After a nice lunch, we all got in the boat and headed out to the river. Wake surfing is kind of like wakeboarding, but you use what looks like a very short surfboard and once you're up on the boat wake, you're supposed to toss the tow rope and then just surf. Michael was good at it, and while it was the first time for the employees, they all did pretty well too. When it was my turn, I jumped in and gave it a shot, but it took me a couple of tries to actually get to the 'stand up on the board' part. Once I was up though, it was pretty cool. I never really got the hang of the whole 'throw the rope off and surf' part, as I'd just kind of drift back in the wake and cruise to a stop when I let go, but if I hung on to the rope I could stay in the wake and have some fun. If this is work at the Curry shop, I think I may put in a job application once I'm done with my trip.

Captain Curry Michael wake surfing  

As promised, embarassing wake surfing video. I'm staring at the water like it's going to change, then get all of about a second and a half of actual wake surfing. Still fun, regardless. 

When we got back to the shop, I dried off, said my goodbyes, and jumped back in the car and headed for Astoria. Astoria is located at the far northwestern tip of Oregon, and it's where the Columbia River meets the Pacific. It started as a big fur trading outpost, and continues as a deepwater port to the Columbia for ships heading in and out of the river. It's small and quaint and historic and well off the major highways, or in other words, a good place to stop for my trip.

I stayed at another Airbnb place, this time a little bungalow up on a hill overlooking the river with my host Judith and her dog. The view was great, and the bedroom was very comfortable. I took a walk around the railroad trestle path down near the river to watch the sunset, then went into town and got some dinner and local beer, all of which were pretty awesome. The town shuts down for the night pretty early, so afterward I went back to the house and settled in.

Sunset behind the fog A few Canadian tourists Ships coming in More sunset action

The next morning, I got up and drove back into town to walk around in the daylight a bit. Downtown is full of late-1800s architecture, a few pretty good restaurants, and a lot of gift shops. It's fairly tourist-centric, but there weren't that many tourists around, so it was nice to walk around. I had a sandwich at one of the little restaurants, then continued my trip southward along the coast.

One of the locals, out for a walk Everything a man needs

The next major town I encountered was Tillamook, which you all know as the place that the cheese comes from. The factoryis right on the main road, and there was a sign out front saying that the visitor center was open until 8pm, so naturally I had to stop in to see where the magic happens. It's not exactly hand made artisanal cheese, but for an industrial operation it's relatively small. I did not know this, but they also make ice cream and fudge, which naturally I had to sample. Not too bad.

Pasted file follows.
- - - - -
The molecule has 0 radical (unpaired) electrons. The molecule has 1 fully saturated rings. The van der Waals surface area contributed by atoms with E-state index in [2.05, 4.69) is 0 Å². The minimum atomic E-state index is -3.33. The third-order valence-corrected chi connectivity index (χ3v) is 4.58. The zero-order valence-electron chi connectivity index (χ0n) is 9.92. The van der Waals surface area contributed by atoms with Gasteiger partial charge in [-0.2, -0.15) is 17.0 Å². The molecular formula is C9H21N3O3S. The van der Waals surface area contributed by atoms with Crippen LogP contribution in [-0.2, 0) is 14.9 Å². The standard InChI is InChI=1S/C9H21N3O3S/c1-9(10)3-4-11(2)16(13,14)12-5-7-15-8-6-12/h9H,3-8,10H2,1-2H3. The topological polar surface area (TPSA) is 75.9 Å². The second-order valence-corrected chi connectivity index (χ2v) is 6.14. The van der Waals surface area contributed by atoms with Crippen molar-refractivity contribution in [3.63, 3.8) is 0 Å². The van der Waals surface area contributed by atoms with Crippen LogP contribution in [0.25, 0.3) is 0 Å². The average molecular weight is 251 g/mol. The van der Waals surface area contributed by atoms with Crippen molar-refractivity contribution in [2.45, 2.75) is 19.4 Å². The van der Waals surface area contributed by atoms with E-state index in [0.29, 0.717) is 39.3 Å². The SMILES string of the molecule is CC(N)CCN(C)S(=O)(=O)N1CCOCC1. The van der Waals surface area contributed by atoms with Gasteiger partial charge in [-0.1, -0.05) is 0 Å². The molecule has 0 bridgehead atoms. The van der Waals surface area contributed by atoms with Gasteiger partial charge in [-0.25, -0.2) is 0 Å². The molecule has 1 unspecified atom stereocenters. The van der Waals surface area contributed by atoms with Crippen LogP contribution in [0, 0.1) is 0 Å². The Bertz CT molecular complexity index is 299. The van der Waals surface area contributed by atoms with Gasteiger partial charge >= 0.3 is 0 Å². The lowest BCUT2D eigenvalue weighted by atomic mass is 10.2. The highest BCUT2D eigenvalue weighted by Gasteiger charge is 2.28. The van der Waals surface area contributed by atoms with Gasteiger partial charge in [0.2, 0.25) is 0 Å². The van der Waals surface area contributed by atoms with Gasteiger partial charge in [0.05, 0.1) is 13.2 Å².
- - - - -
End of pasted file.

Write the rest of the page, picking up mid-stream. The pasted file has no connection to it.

Cheese central Big cheese becoming smaller cheese Workin' on the cheese line

After cheesing up, I continued south-eastish to the Tillamook State Forest to camp for the night. I found a nice secluded site under the pines, and had a nice picnic (complete with Tillamook cheese) and very restful night in some pine-scented cool temperatures.

The next day was a long one. The plan was to get from where I was on the western side of the state over to southeastern Washington for my next Airbnb stay in Waitsburg, near Walla Walla in Washington's wine country. I had also noted while hiking around Portland that the Oregon Brewer's Festivalwas coming up, and since I had to pass through there to get back to the Columbia River Gorge anyway, I figured I'd make a pitstop.

Portland is probably the second worst traffic I've been in since I left (with the worst being Los Angeles). It seems like the place got popular, but the infrastructure didn't quite keep up. In any case, I fought my way through, parked in town, and spent about an hour at the Festival getting some classic beer-related lunch (a pretzel and a bratwurst) and trying tastes of several of the offerings of the many craft breweries represented there. Oregon does make some darn fine beer, I must say.

A beer-themed lunch One of the beer tents


I fought my way through traffic out of Portland again and got on Route 84, which runs eastward along the Columbia River Gorge. The scenery was great (I stopped at Multnomah Falls), but the road was four lane divided 65 mph freeway, which was really no fun after all those great backroads. I switched over to Route 14 on the Washington side of the river at Hood River, where I'd stopped previously to watch windsurfers on my way to Mount St. Helens (nobody said this trip route made any real sense). This road was smaller and slower and closer to the river, so it made for a better drive.

Multnomah Falls
As I got farther to the east, the terrain started changing back to desert and lava flows. I made a stop to check out the John Day Dam, one of larger hydroelectric dams on the Columbia (in terms of megawattage). The dam was pretty cool, but it would have been pretty neat to be able to see the Columbia running before all the dams were installed. (I've been reading the Lewis & Clark journals while I've been traveling around this area.)

Makin' electricity with water
A bit further on, I started running into Washington's agricultural area, or as it's probably better known "most of Washington state". I drove through fields of wheat, corn, soybeans, hops, and sorghum. Like a lot of people, all I really knew about Washington produce was cherries and apples, but as I learned getting into Wainsburg, they do much, much more than that here. More on that in our next episode...


+1 #1 Mom 2013-07-30 17:46
The more I see these posts, the more I wonder why I lived in NJ all my life !
#2 lectacave 2013-07-31 09:03
Never too many roses, I say. I'm so glad you went there, and to the Japanese Gardens too! Well played, by the way. Continued safe travels and most excellent commentary!
#3 sk8rchk 2013-07-31 20:09
Eagerly awaiting the video. The "piano thing" is so cool. I never knew about them.
#4 laceytrynn 2013-08-01 07:23
kids loved the cheese factory!
#5 minwoo 2013-08-02 11:42
This post has my favorite pictures so far! Beautiful!!! Loving traveling with you all the while having all the conveniences of home.
#6 lectacave 2013-08-12 13:03
Yay for the video!
#7 Mom 2013-08-12 16:10
Video is very impressive...th ose old SIC days and boogie boarding paid off !!